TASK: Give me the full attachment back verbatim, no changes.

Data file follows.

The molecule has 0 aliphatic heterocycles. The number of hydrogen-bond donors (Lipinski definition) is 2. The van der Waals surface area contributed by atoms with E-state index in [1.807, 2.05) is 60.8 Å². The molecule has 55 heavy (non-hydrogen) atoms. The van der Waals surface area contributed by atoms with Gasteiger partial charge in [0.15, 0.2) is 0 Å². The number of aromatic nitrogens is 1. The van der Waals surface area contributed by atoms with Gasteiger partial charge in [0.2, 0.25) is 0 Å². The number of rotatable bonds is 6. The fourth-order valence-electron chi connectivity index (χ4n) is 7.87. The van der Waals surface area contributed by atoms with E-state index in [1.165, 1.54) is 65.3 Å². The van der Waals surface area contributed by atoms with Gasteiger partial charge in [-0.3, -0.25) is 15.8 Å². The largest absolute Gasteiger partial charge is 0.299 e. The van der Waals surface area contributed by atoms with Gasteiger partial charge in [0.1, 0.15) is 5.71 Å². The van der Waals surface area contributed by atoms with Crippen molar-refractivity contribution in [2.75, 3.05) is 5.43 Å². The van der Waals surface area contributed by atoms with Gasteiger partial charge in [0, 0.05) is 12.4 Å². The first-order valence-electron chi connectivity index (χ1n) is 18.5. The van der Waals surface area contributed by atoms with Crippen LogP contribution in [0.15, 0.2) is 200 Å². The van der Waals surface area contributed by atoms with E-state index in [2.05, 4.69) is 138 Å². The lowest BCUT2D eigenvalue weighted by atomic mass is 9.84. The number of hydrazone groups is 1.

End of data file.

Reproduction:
The molecule has 0 aliphatic heterocycles. The number of hydrogen-bond donors (Lipinski definition) is 2. The van der Waals surface area contributed by atoms with E-state index in [1.807, 2.05) is 60.8 Å². The molecule has 55 heavy (non-hydrogen) atoms. The van der Waals surface area contributed by atoms with Gasteiger partial charge in [0.15, 0.2) is 0 Å². The number of aromatic nitrogens is 1. The van der Waals surface area contributed by atoms with Gasteiger partial charge in [0.2, 0.25) is 0 Å². The number of rotatable bonds is 6. The fourth-order valence-electron chi connectivity index (χ4n) is 7.87. The van der Waals surface area contributed by atoms with E-state index in [1.165, 1.54) is 65.3 Å². The van der Waals surface area contributed by atoms with Gasteiger partial charge in [-0.3, -0.25) is 15.8 Å². The largest absolute Gasteiger partial charge is 0.299 e. The van der Waals surface area contributed by atoms with Gasteiger partial charge in [0.1, 0.15) is 5.71 Å². The van der Waals surface area contributed by atoms with Crippen molar-refractivity contribution in [2.75, 3.05) is 5.43 Å². The van der Waals surface area contributed by atoms with Gasteiger partial charge in [0, 0.05) is 12.4 Å². The first-order valence-electron chi connectivity index (χ1n) is 18.5. The van der Waals surface area contributed by atoms with Crippen LogP contribution in [0.15, 0.2) is 200 Å². The van der Waals surface area contributed by atoms with E-state index in [2.05, 4.69) is 138 Å². The lowest BCUT2D eigenvalue weighted by atomic mass is 9.84. The number of hydrazone groups is 1.